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Re: wind gust response

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ASCE 7 defines a structure with a lowest natural frequency less than 
1 Hz (period > 1 second) as flexible.  For this class of structure, 
the dynamic response to wind can be significant for both safety 
(dynamic amplification of response) and serviceability (perception 
of motion).  Some guidance for such structures is provided in ASCE 7 
and the National Building Code of Canada.  However, the most common 
(and generally best) approach is to have wind tunnel testing 
performed.

> From:          "Aya-Welland, Ruben A." <RAyaWelland(--nospam--at)tt-cbm.com>
> To:            "'seaint(--nospam--at)seaint.org'" <seaint(--nospam--at)seaint.org>
> Subject:       wind gust response
> Date:          Mon, 27 Sep 1999 16:14:24 -0500
> Reply-to:      seaint(--nospam--at)seaint.org
> Organization:  http://www.seaint.org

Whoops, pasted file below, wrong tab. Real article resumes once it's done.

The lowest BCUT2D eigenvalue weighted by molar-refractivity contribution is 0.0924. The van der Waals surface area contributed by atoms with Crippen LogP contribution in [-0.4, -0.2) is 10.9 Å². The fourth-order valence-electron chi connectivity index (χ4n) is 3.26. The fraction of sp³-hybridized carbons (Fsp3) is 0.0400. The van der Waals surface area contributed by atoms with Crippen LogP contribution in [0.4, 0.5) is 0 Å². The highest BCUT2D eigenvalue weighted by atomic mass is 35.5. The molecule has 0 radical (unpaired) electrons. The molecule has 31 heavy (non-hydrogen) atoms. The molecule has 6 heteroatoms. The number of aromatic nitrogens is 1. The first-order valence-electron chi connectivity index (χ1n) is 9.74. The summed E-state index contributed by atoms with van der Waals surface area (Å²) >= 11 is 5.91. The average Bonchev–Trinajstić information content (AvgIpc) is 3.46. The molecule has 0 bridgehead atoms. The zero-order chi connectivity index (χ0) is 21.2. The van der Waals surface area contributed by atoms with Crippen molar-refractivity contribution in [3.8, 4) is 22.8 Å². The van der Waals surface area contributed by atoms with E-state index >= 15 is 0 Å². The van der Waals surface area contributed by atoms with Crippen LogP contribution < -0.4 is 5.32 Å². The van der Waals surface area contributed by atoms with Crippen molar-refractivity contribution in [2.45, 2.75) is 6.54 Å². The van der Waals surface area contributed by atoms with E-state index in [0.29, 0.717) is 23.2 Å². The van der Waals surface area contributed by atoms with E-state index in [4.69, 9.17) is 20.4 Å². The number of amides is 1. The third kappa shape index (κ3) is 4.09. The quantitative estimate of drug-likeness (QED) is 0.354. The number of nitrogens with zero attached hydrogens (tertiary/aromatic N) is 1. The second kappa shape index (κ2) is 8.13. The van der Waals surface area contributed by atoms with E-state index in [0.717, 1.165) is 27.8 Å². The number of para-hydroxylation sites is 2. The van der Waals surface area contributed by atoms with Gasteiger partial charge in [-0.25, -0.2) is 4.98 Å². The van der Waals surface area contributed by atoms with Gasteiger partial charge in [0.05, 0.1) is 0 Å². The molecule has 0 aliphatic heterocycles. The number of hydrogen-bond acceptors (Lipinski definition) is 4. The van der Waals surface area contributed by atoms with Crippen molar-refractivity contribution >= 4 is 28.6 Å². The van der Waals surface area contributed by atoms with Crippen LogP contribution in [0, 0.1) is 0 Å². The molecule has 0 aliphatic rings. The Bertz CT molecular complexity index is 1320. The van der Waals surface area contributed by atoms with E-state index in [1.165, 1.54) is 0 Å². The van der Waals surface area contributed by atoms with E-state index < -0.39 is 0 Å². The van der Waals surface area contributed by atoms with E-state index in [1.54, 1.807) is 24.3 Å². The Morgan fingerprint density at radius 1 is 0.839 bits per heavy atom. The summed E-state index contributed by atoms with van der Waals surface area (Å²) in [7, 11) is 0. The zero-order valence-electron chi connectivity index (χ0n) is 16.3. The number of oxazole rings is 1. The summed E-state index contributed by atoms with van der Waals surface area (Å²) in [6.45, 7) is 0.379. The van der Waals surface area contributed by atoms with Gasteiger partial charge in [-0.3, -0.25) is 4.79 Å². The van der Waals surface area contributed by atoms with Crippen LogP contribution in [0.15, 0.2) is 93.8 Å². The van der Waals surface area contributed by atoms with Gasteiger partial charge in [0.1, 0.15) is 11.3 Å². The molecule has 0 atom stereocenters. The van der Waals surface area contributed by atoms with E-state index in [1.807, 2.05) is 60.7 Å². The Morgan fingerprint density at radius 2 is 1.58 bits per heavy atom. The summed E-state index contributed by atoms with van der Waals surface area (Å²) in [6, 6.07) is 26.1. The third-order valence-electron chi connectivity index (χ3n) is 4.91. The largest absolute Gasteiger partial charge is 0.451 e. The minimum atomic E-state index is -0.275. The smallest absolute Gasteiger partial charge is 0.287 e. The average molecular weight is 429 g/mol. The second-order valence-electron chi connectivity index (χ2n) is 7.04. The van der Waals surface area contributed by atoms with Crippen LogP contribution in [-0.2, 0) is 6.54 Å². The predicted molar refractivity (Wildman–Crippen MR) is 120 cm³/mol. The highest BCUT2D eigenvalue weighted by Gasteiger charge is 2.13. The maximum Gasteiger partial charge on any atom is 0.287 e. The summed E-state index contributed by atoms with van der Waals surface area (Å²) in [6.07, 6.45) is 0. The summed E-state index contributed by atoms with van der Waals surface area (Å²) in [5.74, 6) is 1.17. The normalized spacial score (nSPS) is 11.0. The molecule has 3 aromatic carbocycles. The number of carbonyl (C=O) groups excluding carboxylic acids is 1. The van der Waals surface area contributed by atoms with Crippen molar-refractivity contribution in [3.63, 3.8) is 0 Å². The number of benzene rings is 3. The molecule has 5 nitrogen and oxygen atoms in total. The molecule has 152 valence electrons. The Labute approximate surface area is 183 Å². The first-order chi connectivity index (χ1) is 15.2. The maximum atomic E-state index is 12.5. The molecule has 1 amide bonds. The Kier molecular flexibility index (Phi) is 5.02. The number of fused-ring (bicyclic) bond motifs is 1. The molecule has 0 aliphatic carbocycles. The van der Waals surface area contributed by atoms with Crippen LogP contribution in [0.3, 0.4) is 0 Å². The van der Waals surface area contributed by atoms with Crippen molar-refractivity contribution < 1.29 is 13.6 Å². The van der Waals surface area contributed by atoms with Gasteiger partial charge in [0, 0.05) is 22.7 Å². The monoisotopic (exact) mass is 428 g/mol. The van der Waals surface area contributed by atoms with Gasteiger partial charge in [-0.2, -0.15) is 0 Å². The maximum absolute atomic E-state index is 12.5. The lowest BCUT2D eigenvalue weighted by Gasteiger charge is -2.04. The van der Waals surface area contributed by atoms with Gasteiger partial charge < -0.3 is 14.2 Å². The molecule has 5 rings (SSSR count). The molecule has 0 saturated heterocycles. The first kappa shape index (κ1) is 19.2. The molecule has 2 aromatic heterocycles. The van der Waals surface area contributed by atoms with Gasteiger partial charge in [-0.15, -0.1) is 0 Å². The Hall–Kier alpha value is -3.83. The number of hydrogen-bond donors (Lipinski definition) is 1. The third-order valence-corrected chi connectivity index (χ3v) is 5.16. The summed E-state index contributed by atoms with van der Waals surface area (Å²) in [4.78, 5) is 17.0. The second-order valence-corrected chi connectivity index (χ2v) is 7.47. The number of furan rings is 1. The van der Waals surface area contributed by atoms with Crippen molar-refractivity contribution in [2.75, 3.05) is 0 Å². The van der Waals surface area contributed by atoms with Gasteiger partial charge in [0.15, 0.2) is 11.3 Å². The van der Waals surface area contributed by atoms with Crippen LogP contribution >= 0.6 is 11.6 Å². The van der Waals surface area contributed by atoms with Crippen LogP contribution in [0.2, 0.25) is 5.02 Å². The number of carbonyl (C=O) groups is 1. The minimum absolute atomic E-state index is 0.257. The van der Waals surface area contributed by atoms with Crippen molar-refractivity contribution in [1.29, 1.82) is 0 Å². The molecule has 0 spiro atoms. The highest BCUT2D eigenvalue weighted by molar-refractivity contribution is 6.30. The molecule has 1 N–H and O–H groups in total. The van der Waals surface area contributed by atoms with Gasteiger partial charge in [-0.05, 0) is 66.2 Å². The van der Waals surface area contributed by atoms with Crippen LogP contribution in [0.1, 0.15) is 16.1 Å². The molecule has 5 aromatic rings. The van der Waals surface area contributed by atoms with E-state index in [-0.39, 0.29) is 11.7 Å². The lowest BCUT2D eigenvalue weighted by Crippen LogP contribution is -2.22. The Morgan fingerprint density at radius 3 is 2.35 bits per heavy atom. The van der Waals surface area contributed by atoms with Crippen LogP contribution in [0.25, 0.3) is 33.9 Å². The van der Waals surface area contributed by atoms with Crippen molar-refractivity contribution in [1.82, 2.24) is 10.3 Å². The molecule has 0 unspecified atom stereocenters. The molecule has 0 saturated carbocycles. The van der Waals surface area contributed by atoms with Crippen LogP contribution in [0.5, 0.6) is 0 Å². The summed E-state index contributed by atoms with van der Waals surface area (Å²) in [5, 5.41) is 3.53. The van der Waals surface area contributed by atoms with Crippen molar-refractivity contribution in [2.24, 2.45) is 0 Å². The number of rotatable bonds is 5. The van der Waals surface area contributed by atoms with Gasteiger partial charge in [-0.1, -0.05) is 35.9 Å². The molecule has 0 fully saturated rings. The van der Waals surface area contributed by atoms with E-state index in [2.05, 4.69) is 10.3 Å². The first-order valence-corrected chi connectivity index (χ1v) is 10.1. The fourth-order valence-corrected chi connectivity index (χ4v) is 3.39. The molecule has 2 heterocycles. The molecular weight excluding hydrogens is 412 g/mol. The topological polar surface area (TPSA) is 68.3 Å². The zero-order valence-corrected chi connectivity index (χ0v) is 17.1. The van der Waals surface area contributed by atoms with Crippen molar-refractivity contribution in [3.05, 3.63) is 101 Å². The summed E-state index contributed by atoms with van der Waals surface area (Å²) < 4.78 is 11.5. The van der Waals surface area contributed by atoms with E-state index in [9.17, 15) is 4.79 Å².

> > I have a question:
> > 
> > I have a building whose preliminary fundamental frequency is rather high
> > (about 5.5 seconds for a 30 story building). I am concerned that under
> > wind loading (no seismic zone) this arrangement will see some undesirable
> > dynamic response --- in terms of wind gust response...not life-safety
> > issues, but rather, issues of comfort. It is a residential tower. The
> > drifts are not outrageous --- it is more of an issue where the lateral
> > system CR is quite eccentric to the building CM.

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Michael Valley                                   E-mail: mtv(--nospam--at)skilling.com
Skilling Ward Magnusson Barkshire Inc.                  Tel:(206)292-1200
1301 Fifth Ave, #3200,  Seattle  WA 98101-2699          Fax:        -1201